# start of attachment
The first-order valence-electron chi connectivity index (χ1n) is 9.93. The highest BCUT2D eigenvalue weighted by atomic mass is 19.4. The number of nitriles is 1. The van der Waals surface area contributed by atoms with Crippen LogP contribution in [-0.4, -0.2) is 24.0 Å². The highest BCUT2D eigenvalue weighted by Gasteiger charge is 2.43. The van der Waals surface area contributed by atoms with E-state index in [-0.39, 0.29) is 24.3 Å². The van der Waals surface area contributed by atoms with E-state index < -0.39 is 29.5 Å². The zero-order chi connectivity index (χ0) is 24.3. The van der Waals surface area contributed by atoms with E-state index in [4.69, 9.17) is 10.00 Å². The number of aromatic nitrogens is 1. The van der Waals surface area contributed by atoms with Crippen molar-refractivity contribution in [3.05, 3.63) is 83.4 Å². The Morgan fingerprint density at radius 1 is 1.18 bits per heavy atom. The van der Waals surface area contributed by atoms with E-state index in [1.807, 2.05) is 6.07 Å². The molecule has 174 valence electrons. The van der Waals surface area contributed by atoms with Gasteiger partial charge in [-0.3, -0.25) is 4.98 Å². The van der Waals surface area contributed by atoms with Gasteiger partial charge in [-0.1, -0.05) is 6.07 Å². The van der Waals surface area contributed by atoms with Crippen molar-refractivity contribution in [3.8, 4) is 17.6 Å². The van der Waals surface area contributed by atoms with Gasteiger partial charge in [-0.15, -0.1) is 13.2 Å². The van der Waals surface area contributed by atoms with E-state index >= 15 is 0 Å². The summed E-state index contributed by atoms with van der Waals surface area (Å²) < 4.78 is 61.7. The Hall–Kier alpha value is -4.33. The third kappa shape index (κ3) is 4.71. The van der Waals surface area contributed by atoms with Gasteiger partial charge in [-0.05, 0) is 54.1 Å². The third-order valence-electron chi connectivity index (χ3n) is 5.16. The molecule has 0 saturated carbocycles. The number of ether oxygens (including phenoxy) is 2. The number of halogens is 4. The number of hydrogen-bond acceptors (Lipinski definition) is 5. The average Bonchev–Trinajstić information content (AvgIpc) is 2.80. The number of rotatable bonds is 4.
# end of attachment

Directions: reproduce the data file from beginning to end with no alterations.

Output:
The first-order valence-electron chi connectivity index (χ1n) is 9.93. The highest BCUT2D eigenvalue weighted by atomic mass is 19.4. The number of nitriles is 1. The van der Waals surface area contributed by atoms with Crippen LogP contribution in [-0.4, -0.2) is 24.0 Å². The highest BCUT2D eigenvalue weighted by Gasteiger charge is 2.43. The van der Waals surface area contributed by atoms with E-state index in [-0.39, 0.29) is 24.3 Å². The van der Waals surface area contributed by atoms with E-state index < -0.39 is 29.5 Å². The zero-order chi connectivity index (χ0) is 24.3. The van der Waals surface area contributed by atoms with E-state index in [4.69, 9.17) is 10.00 Å². The number of aromatic nitrogens is 1. The van der Waals surface area contributed by atoms with Crippen molar-refractivity contribution in [3.05, 3.63) is 83.4 Å². The Morgan fingerprint density at radius 1 is 1.18 bits per heavy atom. The van der Waals surface area contributed by atoms with E-state index in [1.807, 2.05) is 6.07 Å². The molecule has 174 valence electrons. The van der Waals surface area contributed by atoms with Gasteiger partial charge in [-0.3, -0.25) is 4.98 Å². The van der Waals surface area contributed by atoms with Gasteiger partial charge in [-0.1, -0.05) is 6.07 Å². The van der Waals surface area contributed by atoms with Crippen molar-refractivity contribution in [3.8, 4) is 17.6 Å². The van der Waals surface area contributed by atoms with Gasteiger partial charge in [-0.15, -0.1) is 13.2 Å². The van der Waals surface area contributed by atoms with E-state index >= 15 is 0 Å². The summed E-state index contributed by atoms with van der Waals surface area (Å²) < 4.78 is 61.7. The Hall–Kier alpha value is -4.33. The third kappa shape index (κ3) is 4.71. The van der Waals surface area contributed by atoms with Gasteiger partial charge in [-0.05, 0) is 54.1 Å². The third-order valence-electron chi connectivity index (χ3n) is 5.16. The molecule has 0 saturated carbocycles. The number of ether oxygens (including phenoxy) is 2. The number of halogens is 4. The number of hydrogen-bond acceptors (Lipinski definition) is 5. The average Bonchev–Trinajstić information content (AvgIpc) is 2.80. The number of rotatable bonds is 4.